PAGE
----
Nevada officials must be exceptionally protective of the state’s image. Las Vegas, especially, is a global tourist destination. Dumb policies and practices lead to bad visitor experiences, which hurt the Nevada brand.
But the state, in trying to be protective, is supporting protectionism — and appearing downright thuggish — by cracking down on globally popular ride-sharing service Uber.
San Francisco-based Uber matches drivers willing to take passengers with people who need a lift, through a smartphone app — at prices well below what taxicabs charge. People are using it across America and in 45 other countries. The company attempted to launch operations in Las Vegas and Reno on Friday, but state transit regulators swooped in and aggressively cited drivers, impounding their vehicles. Some state officers, who work undercover, wore ski masks while busting Uber drivers on the grounds that they’re illegal operators.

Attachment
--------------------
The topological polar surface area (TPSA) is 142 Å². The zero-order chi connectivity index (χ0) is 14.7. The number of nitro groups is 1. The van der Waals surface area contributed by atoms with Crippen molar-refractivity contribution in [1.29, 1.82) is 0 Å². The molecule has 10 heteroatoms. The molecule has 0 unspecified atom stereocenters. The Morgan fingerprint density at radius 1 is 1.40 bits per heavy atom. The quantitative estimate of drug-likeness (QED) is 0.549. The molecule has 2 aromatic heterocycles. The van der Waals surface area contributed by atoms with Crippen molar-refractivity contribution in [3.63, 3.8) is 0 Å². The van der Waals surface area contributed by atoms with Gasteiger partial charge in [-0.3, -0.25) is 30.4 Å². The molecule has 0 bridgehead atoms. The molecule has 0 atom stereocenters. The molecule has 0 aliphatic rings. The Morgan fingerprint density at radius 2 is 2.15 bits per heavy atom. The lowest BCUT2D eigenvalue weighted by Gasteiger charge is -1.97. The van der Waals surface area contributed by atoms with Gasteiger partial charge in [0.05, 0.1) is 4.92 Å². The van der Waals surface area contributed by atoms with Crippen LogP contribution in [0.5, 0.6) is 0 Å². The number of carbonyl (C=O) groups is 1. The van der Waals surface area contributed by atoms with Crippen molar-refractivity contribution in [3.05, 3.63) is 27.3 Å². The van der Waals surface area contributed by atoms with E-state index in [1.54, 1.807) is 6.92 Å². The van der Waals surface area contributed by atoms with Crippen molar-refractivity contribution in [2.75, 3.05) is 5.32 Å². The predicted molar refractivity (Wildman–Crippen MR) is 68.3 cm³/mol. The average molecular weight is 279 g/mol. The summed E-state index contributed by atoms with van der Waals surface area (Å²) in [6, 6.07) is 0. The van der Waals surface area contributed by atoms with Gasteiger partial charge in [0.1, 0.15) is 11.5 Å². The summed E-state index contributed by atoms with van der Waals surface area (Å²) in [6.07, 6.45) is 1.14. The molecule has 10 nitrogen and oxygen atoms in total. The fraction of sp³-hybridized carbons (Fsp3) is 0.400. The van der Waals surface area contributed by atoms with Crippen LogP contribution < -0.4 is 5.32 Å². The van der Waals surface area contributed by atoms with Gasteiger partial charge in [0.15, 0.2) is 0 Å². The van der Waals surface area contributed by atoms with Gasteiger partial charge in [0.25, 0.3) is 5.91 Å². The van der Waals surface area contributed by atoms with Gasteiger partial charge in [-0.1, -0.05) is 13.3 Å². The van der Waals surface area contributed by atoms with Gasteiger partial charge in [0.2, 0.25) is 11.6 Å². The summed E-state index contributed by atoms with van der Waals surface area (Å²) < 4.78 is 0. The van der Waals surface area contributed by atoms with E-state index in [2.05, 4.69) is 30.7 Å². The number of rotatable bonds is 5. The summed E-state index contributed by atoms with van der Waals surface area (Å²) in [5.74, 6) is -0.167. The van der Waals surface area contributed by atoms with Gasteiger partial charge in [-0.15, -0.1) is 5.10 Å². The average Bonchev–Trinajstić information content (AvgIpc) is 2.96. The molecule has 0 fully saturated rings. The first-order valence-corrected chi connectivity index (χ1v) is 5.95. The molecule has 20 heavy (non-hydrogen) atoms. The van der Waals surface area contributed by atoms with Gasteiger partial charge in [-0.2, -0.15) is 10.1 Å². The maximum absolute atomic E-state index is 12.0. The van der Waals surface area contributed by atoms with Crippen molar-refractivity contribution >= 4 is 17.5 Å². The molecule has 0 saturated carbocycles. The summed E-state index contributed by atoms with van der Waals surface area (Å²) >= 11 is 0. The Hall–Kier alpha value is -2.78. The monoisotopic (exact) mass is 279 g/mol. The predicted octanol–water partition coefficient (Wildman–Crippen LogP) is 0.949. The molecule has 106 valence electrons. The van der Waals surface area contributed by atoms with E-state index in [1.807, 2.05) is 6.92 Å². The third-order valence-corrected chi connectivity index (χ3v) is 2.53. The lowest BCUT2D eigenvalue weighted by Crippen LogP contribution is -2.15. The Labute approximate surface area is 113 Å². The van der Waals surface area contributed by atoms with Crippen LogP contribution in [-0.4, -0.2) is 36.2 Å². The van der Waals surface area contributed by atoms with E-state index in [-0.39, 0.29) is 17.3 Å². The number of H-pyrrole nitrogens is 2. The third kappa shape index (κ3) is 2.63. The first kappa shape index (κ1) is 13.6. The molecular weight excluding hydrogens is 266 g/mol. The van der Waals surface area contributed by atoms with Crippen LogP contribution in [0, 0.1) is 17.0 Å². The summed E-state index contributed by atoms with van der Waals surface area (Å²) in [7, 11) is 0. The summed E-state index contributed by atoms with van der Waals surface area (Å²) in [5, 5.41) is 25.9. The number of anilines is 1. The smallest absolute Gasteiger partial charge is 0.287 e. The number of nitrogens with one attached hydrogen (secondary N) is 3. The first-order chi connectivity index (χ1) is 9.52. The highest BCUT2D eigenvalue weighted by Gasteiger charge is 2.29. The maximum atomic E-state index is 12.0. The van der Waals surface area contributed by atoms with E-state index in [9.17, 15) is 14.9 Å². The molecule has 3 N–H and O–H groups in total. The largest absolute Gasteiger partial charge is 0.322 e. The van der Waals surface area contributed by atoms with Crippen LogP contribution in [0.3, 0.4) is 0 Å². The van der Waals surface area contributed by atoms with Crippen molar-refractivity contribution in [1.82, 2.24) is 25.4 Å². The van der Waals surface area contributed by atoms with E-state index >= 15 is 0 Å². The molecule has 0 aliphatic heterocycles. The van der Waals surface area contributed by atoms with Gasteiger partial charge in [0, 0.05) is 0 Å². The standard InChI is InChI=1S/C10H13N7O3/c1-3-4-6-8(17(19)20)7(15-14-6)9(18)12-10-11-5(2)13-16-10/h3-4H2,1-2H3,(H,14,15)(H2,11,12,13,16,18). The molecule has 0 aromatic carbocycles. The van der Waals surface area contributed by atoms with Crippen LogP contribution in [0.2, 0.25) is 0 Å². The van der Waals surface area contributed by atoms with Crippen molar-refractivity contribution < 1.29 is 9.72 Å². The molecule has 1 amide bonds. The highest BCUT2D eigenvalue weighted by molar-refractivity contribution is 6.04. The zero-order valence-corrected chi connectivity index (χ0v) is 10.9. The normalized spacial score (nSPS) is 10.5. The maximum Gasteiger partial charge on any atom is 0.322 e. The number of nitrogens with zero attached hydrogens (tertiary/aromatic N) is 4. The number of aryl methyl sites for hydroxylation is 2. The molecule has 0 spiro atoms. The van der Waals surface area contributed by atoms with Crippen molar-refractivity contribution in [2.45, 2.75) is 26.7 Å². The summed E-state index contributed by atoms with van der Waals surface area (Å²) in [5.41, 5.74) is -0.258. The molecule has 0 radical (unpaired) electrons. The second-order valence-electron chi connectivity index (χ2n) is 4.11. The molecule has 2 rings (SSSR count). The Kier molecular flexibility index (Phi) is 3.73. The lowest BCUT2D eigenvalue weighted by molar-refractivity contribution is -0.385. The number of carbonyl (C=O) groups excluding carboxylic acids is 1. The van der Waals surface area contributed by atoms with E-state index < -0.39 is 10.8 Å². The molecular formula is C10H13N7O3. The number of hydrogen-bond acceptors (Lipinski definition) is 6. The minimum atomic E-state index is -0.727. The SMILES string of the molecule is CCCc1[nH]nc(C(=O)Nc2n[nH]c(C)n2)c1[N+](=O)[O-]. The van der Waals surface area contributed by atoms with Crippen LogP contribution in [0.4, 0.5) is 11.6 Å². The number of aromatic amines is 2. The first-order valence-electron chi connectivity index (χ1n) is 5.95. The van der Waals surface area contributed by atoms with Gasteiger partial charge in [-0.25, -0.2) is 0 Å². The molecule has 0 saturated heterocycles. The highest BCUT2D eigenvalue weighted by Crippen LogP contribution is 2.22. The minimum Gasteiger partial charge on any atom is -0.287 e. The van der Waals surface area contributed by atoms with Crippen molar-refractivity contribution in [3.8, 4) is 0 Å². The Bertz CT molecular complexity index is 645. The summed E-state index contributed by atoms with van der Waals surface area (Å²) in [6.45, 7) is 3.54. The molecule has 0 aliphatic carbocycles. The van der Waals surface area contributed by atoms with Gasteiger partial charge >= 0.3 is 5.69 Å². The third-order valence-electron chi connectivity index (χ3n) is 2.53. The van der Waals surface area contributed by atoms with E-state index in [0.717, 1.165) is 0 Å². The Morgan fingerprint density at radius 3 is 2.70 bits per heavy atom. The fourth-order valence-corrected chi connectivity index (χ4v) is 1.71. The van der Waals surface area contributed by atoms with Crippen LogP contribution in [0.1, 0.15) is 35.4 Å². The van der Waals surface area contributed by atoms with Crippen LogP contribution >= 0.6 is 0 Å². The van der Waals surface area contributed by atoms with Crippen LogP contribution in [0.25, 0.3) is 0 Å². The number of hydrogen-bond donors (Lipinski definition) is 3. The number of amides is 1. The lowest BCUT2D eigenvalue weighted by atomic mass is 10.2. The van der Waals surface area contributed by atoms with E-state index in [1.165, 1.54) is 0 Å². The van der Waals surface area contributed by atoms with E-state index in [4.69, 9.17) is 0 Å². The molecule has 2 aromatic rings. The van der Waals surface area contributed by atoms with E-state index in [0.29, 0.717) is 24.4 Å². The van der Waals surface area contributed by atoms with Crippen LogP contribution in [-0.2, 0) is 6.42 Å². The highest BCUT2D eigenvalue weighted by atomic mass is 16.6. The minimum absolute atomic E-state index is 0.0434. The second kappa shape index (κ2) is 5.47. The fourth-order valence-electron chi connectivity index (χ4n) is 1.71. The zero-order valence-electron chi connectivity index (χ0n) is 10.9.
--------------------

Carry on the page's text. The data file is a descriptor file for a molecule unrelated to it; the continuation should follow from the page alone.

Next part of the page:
Nevada’s shortsighted fight against Uber is making the state look bad. Nevada invites young, tech-savvy visitors from all over the world, and covets high-tech companies as part of its economic diversification campaign. Yet the state insists on making those visitors wait for overpriced cab rides when they’d prefer a faster, cheaper ride-sharing service. And local cabs provide notoriously poor service to locals, too, especially in far-away and low-income neighborhoods.
The longer Nevada keeps ride-sharing services out of the state, the more backward it looks. Uber has a hearing today before District Judge Douglas Herndon to determine whether the company can operate in Southern Nevada. Uber isn’t a cab company — it’s proof that competition and innovation can reinvent industry. Here’s hoping Judge Herndon agrees and tells the state to back off. The Nevada brand needs a lift.